Recalling both recent studies about trends in Millennial religious activity and his own experience as a Mormon missionary, Miller suggested that the questions we should be asking are not necessarily the same as the one Joseph Smith asked: “Which of all the sects is true?” Rather, we need to uncover the questions that plague the current generation, and then use moral creativity to “look for new ways to use old words to say things that never change.” 

Miller expounded, “Knowing the answers isn’t the hard part. Mormons have long been confident in the answers that God revealed in Christ. The difficult thing is to recover the question. The difficult thing is to feel our way back into the question’s full force, to remember what it is like to live without an answer, to remember in our bones why we need an answer…This must be done again and again, both for ourselves and for those we love.”

To demonstrate moral creativity, Miller introduced two examples. He first suggested that Mormonism is not actually about Mormonism, but rather about Jesus Christ. “In my experience,” Miller said, “Mormonism comes into focus as true and living only when I stop looking directly at it and instead aim my attention at Christ . . . This is exactly the kind of paradox that lies at the heart of Christianity.” It is similar to Matthew 16:25, which teaches that a life focused on itself is lost, but a life spent focusing on Christ and serving others is found. Rather than focusing on Mormonism, Miller recommends that young members focus on what Mormonism is pointing to: Jesus Christ.

The second example of moral creativity Miller gave addressed the LDS document, “The Family: A Proclamation to the World.” He pointed out that the document, while acknowledging that differences between men and women are real and significant, also claims that men and women are equal partners according to God’s law. “In this respect,” Miller said, “it seems increasingly obvious to me that in our day, defending the family means rooting out the world’s misogyny . . . It means taking seriously, perhaps, for the first time in the history of the world, the solemn declaration that God intends men and women to be equal partners.”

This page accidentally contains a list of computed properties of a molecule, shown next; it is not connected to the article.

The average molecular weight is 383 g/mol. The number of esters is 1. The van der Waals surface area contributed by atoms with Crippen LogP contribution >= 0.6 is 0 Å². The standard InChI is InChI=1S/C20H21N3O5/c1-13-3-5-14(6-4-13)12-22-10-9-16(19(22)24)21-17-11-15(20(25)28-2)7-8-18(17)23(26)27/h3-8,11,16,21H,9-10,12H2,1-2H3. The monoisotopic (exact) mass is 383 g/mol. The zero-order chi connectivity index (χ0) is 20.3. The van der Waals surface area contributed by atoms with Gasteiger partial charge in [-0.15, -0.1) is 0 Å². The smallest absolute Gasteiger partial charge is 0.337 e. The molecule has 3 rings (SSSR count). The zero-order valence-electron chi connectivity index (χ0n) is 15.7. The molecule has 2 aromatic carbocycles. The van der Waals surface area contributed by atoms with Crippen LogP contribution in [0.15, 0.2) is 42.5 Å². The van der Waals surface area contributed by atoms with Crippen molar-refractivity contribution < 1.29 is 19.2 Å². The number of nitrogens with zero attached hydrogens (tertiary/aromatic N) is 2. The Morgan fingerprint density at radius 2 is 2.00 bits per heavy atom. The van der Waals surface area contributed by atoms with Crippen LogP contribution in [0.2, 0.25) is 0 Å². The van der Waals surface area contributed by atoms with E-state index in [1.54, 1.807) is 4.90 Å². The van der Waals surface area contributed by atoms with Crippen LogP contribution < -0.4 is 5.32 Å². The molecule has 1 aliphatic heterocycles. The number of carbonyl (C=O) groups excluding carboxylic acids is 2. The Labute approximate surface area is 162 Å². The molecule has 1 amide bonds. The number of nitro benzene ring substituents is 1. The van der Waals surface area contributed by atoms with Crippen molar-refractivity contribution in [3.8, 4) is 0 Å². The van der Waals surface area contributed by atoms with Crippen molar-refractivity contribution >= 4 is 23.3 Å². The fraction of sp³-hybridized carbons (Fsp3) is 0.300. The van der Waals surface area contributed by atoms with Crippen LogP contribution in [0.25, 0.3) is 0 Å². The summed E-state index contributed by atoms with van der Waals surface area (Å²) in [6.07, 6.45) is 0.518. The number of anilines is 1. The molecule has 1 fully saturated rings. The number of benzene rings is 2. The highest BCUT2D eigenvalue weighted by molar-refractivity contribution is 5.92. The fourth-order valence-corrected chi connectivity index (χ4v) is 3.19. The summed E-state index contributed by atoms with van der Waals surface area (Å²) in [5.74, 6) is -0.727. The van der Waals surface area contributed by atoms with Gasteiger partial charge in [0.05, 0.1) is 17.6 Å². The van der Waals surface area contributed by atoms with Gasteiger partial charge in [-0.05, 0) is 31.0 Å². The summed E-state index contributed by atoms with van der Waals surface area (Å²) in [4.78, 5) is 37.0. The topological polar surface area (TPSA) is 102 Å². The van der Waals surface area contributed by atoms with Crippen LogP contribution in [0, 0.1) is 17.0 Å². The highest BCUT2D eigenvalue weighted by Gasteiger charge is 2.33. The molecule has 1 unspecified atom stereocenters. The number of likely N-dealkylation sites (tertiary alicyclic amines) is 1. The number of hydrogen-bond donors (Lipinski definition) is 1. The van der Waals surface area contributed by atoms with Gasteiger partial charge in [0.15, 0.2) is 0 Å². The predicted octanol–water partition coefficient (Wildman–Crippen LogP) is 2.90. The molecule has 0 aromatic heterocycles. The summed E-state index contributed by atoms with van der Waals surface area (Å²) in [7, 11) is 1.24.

He pointed out the false choice that the world gives to women: either they don’t get to be human, or they don’t get to be women. In the first case, women are reduced to objects of desire or angels on pedestals, and their worth is measured by their value in men’s eyes. In the second, women are encouraged to take on the “myth” of man—“the destructive fantasy of a celebrated, sovereign manhood, unbeholden to God, family, or the common good” —as the meaning of full humanity. Recognizing that neither position is in accordance with God’s commandments, Miller called for men and women to stand together and “push the wheel of the Restoration another turn forward,” using their moral creativity to defend the family by defending women and rooting out misogyny.

Miller closed by quoting Ashley Mae Hoiland’s One Hundred Birds Taught Me to Fly, a memoir from another Mormon author: “For me, Mormonism does not provide the ease of certain answers. It provides a language to write about an afternoon on a beach, and truly believe, for that moment, that I have found God, or else something perhaps as holy.” It is by using this language that Miller believes his audience can employ moral creativity. The rising generation is important, he says, because “The world cannot go on as it is. We must not continue living as we are. And we need you young Mormons, who are newer than the rest of us, to show us how in Christ to do and be something new.”


—Morgan Lewis (B.A. English ’18)

Morgan covers events for Humanities Center in the College of Humanities. She is a senior pursuing a degree in English with minors in editing and digital humanities.


Photos from Jennifer Griffith, Deseret Book